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Renaissance writer has many projects on the go.

Some days are boring, some are thrilling, but none are ever typical for Nova Scotia Renaissance man Lesley Choyce. He has penned over 65 books for teens, children and adults. When he's not wearing his YA novelist hat or picture book author hat, he dons those of poet, publisher, educator (he's taught at Dalhousie University for 25 years), surfer and musician.

In writing his YA books, Choyce writes the kind of novels he wishes he had had as a teenager. During his adolescence, he says, he needed more difficult, realistic and challenging stories than those that were available to him.

He states that writing for teens is more unrestrained and more emotionally charged than writing for adults. Kids aren't tricked by fancy words, allusions, literary traditions or critics. "You either get it right or you fail miserably. I just try to make sure I get it right." Teens take good books more seriously than adults do, fitting them into their lives, notes the author. He says it's "a challenge to connect with young readers without being preachy or seeming irrelevant."

The two-time Dartmouth Book Award winner has personal favourites among the 24 young adult novels he's written. One is his recent book The End of the World As We Know It, which opens with Carson saying, "I hate the world and everything in it" which includes himself. "This is a tough, nasty beginning to a book--but Carson is likeable, funny and highly intelligent so his cynicism and anger fuels a story about hurt, loss and finding one's way in a very imperfect world." The End of the World As We Know It has been nominated for a 2008 White Pine Award and the 2009 Manitoba Young Readers' Choice Award.

His other favourite is Shoulder the Sky which earned the Ann Connor Brimer Award for Children's Literature and was shortlisted for the CLA Young Adult Canadian Book Award in 2003. Choyce says it was "a breakthrough for me as in that I was trying to deal with a very complex character and tell a fairly sophisticated story that at first didn't make sense to me but then my protagonist, Martin, took over and saved me (as well as him). Readers and reviewers were quite aware that there was something 'different' about this book, so I knew I was on the right track."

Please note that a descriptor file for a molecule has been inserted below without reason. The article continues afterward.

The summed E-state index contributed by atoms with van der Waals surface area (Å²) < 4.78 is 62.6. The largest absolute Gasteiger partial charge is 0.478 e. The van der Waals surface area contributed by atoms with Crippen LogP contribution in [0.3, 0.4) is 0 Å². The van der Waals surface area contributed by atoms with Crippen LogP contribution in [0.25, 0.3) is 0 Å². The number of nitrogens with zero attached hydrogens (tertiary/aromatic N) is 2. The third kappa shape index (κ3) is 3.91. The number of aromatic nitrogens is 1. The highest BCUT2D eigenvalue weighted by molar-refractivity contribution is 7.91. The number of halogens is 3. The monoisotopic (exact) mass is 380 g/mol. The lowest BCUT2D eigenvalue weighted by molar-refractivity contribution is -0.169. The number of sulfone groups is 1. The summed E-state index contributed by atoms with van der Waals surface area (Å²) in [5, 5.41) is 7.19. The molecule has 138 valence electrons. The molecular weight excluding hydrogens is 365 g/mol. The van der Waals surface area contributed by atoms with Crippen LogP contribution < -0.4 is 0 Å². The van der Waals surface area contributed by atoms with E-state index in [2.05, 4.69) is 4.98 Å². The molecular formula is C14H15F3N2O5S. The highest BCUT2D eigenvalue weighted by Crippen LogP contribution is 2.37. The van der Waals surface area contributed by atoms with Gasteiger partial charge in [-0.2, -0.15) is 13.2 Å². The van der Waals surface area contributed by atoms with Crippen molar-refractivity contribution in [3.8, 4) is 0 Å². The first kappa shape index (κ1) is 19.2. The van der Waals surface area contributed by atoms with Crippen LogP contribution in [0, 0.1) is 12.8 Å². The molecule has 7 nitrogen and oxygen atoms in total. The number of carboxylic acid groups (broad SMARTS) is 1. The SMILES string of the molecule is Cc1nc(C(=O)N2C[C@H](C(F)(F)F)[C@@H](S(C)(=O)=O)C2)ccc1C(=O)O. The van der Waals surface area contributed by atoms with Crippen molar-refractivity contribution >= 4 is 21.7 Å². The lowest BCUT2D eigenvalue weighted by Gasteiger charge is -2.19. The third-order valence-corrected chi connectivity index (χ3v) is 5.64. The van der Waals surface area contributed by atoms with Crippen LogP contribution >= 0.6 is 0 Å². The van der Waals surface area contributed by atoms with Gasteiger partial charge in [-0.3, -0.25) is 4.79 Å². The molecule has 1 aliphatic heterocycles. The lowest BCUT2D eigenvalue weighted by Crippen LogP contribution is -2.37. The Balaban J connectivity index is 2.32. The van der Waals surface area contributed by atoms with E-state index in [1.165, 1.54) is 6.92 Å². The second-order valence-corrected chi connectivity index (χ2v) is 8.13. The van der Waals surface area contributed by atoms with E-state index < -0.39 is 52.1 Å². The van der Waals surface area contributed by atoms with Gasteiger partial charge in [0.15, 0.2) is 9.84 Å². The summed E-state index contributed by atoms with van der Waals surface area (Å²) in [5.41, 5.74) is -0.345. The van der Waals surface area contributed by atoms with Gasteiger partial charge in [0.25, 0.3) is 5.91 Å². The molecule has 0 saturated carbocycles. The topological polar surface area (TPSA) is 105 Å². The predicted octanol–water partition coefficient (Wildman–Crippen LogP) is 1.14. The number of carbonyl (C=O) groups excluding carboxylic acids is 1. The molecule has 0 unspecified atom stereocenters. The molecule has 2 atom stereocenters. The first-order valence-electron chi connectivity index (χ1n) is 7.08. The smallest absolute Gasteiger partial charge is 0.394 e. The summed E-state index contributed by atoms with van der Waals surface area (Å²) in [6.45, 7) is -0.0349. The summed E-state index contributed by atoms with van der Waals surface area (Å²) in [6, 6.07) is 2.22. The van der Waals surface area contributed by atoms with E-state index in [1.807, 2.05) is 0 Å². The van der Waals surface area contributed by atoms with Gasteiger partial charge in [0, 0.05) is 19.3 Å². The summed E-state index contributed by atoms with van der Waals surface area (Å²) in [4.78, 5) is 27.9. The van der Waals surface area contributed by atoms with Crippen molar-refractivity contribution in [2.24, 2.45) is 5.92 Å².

The author was a lead guitarist in a 1960s rock band called The Wipeouts and is also an avid surfer. He drew on both these experiences to write two titles in the Orca Currents series (high interest, low vocabulary)--Thunderbowl and Wave Warrior. He says, "Thunderbowl tapped into what it felt like being in a band including all the stupidity, glory and fun that went along with it.

"Wave Warrior captures what it is like to learn to surf along with the thrill and fears that accompany it. The story is set very close to home and there are threads in it that come from real people and real problems here in this surf community. I also built into Wave Warrior some personal lessons of life that I learned as a surfer: what the waves taught me."

Choyce's newest book is The Book of Michael, about a teen wrongfully convicted of his girlfriend's murder. He says he "wanted to take a chance ... to explore a fairly dark story and try to understand what it must feel like to be wrongfully convicted of the murder of someone you truly love, to have almost everyone think you are a murderer and then to go to prison for it. It's about multiple losses and pain but mostly about recovery--if such a thing is possible. Michael is just sixteen but has lost just about everything that matters to him. His life is shattered and then, after six months, he is given his freedom again. How could someone recover from that? I wanted to know so I wrote this book."

Choyce is currently working on two YA novels, neither of which has been submitted to a publisher yet. In Random, his protagonist Joseph is definitely convinced that the world doesn't make any sense. "I'm giving myself a really long leash to follow [his] digital diary wherever it takes him. So far he's taken me into nihilism, foco theory, the history of language and the Versailles Treaty and I think he's only scratched the surface."

The author is in the process of rewriting another manuscript--Living Outside the Lines--which focuses on a future world run by 16- to 21-year-olds. "Adults came to the conclusion that they had done such a poor job of running everything and that teens were not given the privilege of living up to their full capacity. So, in this brave new and somewhat imperfect world, you get to be a kid up to age 12 at which time you begin training for your profession and then you take charge at 16--everything from education, to business to politics. You retire at 21. There are a lot of ideas and research about adolescence and history wrapped up in this book but a compelling story too, I like to think."